Summary (Masterplots: Revised Category Edition, European Fiction Series)
Juan Guillen was a highwayman of Villanueva. When Vicenta, his youngest daughter, was ruined, she went away to Valencia, where she married Antonio Fort, a grocer. Francisco, Juan’s eldest son, became a priest and changed his name to Fray Jose de Calasanz de Villanueva. Juan Fort, son of Vicenta, became a priest and was called Father Vicente de Valencia. He later became Cardinal Fort. Isabel, Vicenta’s daughter, married a soldier, Carlos Moncada. Isabel and Carlos became the parents of Caesar Moncada and of Laura, later the Marchesa of Vaccarone.
Defying family tradition, Caesar rebelled at the idea of becoming a cleric. He attended various schools but cared little for the subjects taught there. Convinced that he had a definite mission in life, he set about preparing himself for it. Academic subjects did not enter into his plans. At school in Madrid, he met Ignacio Alzugaray, who became his lifelong and intimate friend. He also met Carlos Yarza, a Spanish author employed in a bank in Paris, and through him Caesar became interested in financial speculation. Caesar developed a system, which he could explain only vaguely, to use in playing the stock market, but he had no money at the time with which to try it out.
Caesar and his sister Laura went to Rome, where Laura became popular in fashionable society. Caesar, however, cared little for social functions, art, and the historical relics of ancient Rome. After a time, he did meet some important personages, among them Countess Brenda, with whom he had an affair.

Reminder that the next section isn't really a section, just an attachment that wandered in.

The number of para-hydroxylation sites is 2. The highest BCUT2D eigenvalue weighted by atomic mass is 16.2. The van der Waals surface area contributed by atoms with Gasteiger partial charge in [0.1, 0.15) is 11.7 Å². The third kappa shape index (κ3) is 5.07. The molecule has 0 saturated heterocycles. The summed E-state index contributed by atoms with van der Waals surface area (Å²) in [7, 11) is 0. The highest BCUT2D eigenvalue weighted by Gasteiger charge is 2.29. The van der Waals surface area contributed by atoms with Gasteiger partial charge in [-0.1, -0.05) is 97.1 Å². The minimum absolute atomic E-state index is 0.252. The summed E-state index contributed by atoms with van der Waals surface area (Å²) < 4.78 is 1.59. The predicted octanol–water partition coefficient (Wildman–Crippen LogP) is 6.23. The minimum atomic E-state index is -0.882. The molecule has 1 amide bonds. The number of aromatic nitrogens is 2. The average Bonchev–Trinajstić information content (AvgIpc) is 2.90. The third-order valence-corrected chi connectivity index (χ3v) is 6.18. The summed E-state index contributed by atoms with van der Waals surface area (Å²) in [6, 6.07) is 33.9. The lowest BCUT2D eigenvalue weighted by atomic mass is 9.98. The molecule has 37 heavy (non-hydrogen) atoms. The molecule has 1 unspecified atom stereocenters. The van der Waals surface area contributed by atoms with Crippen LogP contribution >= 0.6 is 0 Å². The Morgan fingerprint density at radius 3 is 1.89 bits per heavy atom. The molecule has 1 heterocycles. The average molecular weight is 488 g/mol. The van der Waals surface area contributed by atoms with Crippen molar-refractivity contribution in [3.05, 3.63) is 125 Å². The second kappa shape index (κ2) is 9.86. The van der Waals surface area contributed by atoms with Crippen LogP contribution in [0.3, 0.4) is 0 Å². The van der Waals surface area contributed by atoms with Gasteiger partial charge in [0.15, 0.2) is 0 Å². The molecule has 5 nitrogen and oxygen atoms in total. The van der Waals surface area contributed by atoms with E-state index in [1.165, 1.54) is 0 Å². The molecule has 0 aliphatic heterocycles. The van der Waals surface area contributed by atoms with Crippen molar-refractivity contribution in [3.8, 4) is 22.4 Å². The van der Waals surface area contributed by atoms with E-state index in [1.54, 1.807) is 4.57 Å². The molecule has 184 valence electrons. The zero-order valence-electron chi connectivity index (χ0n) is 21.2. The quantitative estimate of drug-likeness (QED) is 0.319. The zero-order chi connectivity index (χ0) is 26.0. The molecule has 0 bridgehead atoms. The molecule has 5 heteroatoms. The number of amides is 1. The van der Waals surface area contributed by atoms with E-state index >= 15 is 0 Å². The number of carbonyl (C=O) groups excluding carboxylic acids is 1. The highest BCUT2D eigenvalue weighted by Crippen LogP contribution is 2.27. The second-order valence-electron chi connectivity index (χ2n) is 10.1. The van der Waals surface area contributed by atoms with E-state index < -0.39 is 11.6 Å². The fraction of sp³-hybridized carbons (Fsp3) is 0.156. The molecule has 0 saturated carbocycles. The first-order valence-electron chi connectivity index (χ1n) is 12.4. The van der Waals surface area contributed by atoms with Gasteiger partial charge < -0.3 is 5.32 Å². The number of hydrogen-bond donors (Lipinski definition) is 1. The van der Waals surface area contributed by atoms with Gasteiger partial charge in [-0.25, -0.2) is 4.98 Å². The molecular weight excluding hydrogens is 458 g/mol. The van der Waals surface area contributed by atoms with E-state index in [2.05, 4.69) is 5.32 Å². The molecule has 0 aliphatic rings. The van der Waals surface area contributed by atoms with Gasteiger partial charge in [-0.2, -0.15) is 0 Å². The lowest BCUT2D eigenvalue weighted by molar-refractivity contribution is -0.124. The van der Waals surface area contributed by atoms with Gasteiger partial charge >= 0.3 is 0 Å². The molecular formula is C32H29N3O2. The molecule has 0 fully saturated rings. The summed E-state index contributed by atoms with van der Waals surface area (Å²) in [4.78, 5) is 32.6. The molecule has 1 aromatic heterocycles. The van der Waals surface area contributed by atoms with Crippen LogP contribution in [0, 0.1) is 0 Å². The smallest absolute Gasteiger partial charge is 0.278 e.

Cardinal Fort, their kinsman, sent the Abbe Preciozi to act as a guide for Caesar and Laura. Caesar disliked his uncle, the cardinal, and cared little if the abbe carried back to the cardinal his nephew’s frank opinion of his eminence. Through the abbe, Caesar tried to find people who would help him become a financial dictator, and he was directed to sound out Father Herreros and Father Miro. The cardinal, however, learned of Caesar’s scheming and put a stop to it.
Archibald Marchmont fell in love with Laura. Both were unhappily married. Susanna Marchmont, Archibald’s wife, was in turn attracted to Caesar, and she and Caesar took a trip together as man and wife. While in Rome, Caesar also met an Englishman named Kennedy through whom he learned much about the history of Rome and the history of the Borgias. Caesar Borgia’s motto, “Caesar or Nothing,” struck a responsive note in the latent ambition of Caesar Moncada. Without quite knowing why, he began to make notes about people in Rome who were members of the Black Party and who had connections in Spain.
Coming from the Sistine Chapel one day, Caesar and Kennedy met a Spanish painter who introduced them to Don Calixto, a senator and the political leader of the province of Zamora in Spain. Caesar accepted Don Calixto’s invitation to dine with him and agreed to act as his guide about Rome. The don was appreciative, and when Caesar jokingly asked...
(The entire section is 1215 words.)
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